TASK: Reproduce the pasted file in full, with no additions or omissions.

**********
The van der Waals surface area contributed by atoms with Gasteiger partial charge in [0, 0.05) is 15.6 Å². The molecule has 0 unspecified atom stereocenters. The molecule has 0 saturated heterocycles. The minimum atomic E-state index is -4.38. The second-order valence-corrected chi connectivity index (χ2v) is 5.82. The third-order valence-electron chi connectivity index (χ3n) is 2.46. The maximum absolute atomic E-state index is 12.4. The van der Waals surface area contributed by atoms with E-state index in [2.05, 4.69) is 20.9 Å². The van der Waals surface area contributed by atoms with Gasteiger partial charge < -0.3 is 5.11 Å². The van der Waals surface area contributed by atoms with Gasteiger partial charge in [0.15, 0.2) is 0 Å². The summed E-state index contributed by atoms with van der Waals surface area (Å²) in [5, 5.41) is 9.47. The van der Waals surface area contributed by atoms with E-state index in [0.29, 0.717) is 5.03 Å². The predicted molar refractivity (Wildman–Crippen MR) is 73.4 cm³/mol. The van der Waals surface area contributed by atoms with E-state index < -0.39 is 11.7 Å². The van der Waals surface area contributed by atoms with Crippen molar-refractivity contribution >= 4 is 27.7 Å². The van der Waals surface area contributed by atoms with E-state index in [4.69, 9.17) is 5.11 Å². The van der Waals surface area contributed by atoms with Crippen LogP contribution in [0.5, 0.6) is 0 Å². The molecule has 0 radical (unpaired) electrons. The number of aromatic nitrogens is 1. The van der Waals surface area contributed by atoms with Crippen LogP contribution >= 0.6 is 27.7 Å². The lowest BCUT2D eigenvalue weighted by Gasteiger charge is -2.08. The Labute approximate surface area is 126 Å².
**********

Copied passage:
The van der Waals surface area contributed by atoms with Gasteiger partial charge in [0, 0.05) is 15.6 Å². The molecule has 0 unspecified atom stereocenters. The molecule has 0 saturated heterocycles. The minimum atomic E-state index is -4.38. The second-order valence-corrected chi connectivity index (χ2v) is 5.82. The third-order valence-electron chi connectivity index (χ3n) is 2.46. The maximum absolute atomic E-state index is 12.4. The van der Waals surface area contributed by atoms with E-state index in [2.05, 4.69) is 20.9 Å². The van der Waals surface area contributed by atoms with Gasteiger partial charge < -0.3 is 5.11 Å². The van der Waals surface area contributed by atoms with Gasteiger partial charge in [0.15, 0.2) is 0 Å². The summed E-state index contributed by atoms with van der Waals surface area (Å²) in [5, 5.41) is 9.47. The van der Waals surface area contributed by atoms with E-state index in [0.29, 0.717) is 5.03 Å². The predicted molar refractivity (Wildman–Crippen MR) is 73.4 cm³/mol. The van der Waals surface area contributed by atoms with E-state index < -0.39 is 11.7 Å². The van der Waals surface area contributed by atoms with Crippen molar-refractivity contribution >= 4 is 27.7 Å². The van der Waals surface area contributed by atoms with E-state index in [4.69, 9.17) is 5.11 Å². The van der Waals surface area contributed by atoms with Crippen LogP contribution in [0.5, 0.6) is 0 Å². The molecule has 0 radical (unpaired) electrons. The number of aromatic nitrogens is 1. The van der Waals surface area contributed by atoms with Crippen LogP contribution >= 0.6 is 27.7 Å². The lowest BCUT2D eigenvalue weighted by Gasteiger charge is -2.08. The Labute approximate surface area is 126 Å².